Defendants claim that these facts, even when construed in favor of the Plaintiff, do not create a genuine dispute as to any of Plaintiff's claims. (Doc. # 48-1 at 17). Specifically, Defendants claim that the Plaintiff has failed to prove that they were deliberately indifferent to Griffith's serious medical needs; failed to establish that Correcthealth had a policy, procedure, or custom resulting in inadequate medical care; and failed to prove that Defendants' care fell below the established standard of care and proximately caused Griffith's death. Id. In response, the Plaintiff argues that there is sufficient evidence from which a jury could find that the Defendants were deliberately indifferent, that Correcthealth is liable for establishing and executing policies that resulted in constitutional violations by its employees, and that Defendants' care fell below the standard of care and proximately caused Griffith's death. (Doc. # 51).

         II. ANALYSIS

         A. Standard of Review

         Summary judgment is appropriate when the record reveals “that there is no genuine dispute as to any material fact and the movant is entitled to judgment as a matter of law.” Fed.R.Civ.P. 56(a). A genuine dispute of material fact exists where “there is sufficient evidence … for a jury to return a verdict for” the non-moving party. Anderson v. Liberty Lobby, Inc., 477 U.S. 242, 249 (1986). The “moving party bears the burden of showing the absence of any genuine issues of material fact.” Sigler v. Am. Honda Motor Co., 532 F.3d 469, 483 (6th Cir. 2008). Once a party files a properly supported motion for summary judgment, by either affirmatively negating an essential element of the non-moving party's claim or establishing an affirmative defense, “the adverse party must set forth specific facts showing that there is a genuine issue for trial.” Anderson, 477 U.S. at 250. However, “the mere existence of a scintilla of evidence in support of the [non-moving party's] position will be insufficient.” Id. at 252.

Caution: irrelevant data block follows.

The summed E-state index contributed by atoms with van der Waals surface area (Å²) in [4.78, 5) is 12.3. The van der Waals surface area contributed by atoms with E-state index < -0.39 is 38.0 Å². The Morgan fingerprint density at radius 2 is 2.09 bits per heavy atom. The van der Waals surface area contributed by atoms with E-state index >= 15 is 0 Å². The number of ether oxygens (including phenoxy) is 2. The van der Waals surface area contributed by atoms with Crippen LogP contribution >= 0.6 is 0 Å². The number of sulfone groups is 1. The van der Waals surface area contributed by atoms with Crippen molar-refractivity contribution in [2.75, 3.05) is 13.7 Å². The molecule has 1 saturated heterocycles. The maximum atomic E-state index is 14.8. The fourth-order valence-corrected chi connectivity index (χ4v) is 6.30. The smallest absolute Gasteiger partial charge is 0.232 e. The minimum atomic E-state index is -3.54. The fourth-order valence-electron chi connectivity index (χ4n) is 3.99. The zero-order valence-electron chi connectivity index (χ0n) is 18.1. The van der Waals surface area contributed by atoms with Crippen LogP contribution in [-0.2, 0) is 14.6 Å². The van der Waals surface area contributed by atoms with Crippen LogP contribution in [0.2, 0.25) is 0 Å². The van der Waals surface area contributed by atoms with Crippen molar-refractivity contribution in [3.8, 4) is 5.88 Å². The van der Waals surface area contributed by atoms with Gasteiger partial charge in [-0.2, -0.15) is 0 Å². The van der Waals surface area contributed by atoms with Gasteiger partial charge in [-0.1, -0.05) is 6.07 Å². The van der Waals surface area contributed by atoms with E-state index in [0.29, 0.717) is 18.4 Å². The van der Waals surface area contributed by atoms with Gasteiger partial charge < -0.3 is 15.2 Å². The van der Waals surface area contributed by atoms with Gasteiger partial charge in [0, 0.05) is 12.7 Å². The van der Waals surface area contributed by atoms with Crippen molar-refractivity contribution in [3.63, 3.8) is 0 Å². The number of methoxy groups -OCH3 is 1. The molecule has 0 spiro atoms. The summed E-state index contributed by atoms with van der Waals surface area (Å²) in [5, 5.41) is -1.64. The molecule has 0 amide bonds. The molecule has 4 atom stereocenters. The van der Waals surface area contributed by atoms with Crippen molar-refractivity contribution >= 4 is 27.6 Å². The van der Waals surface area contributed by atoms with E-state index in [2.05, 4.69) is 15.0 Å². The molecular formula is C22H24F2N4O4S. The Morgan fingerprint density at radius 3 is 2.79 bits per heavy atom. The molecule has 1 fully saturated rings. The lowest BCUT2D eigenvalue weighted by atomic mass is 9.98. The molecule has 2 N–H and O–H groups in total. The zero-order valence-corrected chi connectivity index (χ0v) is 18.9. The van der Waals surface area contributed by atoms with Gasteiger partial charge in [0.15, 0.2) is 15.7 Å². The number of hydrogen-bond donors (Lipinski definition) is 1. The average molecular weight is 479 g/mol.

The Court must “accept Plaintiff's evidence as true and draw all reasonable inferences in [her] favor.” Laster v. City of Kalamazoo, 746 F.3d 714, 726 (6th Cir. 2014) (citing Anderson, 477 U.S. at 255). The Court is not permitted to “make credibility determinations” or “weigh the evidence when determining whether an issue of fact remains for trial.” Id. (citing Logan v. Denny's, Inc., 259 F.3d 558, 566 (6th Cir. 2001)). “The ultimate question is ‘whether the evidence presents a sufficient disagreement to require submission to a jury or whether it is so one-sided that one party must prevail as a matter of law.'” Back v. Nestle USA, Inc., 694 F.3d 571, 575 (6th Cir. 2012) (quoting Anderson, 477 U.S. at 251-52). If there is a dispute over facts that might affect the outcome of the case under governing law, the entry of summary judgment is precluded. Anderson, 477 U.S. at 248.

         As the moving parties, the Defendants must shoulder the burden of showing the absence of a genuine dispute of material fact as to at least one essential element of Plaintiff's claim. Fed.R.Civ.P. 56(c); see also Laster, 746 F.3d at 726 (citing Celotex Corp. v. Catrett, 477 U.S. 317, 324 (1986)). Assuming Defendants satisfy their burden, the Plaintiff “must-by deposition, answers to interrogatories, affidavits, and admissions on file-show specific facts that reveal a genuine issue for trial.” Laster, 746 F.3d at 726 (citing Celotex Corp., 477 U.S. at 324).

         B. Plaintiff's deliberate-indifference claim is dismissed with prejudice.

         “To state a claim under 42 U.S.C. § 1983, a plaintiff must set forth facts that, when construed favorably, establish (1) the deprivation of a right secured by the Constitution or laws of the United States (2) caused by a person acting under the color of state law.” Sigley v. City of Parma ...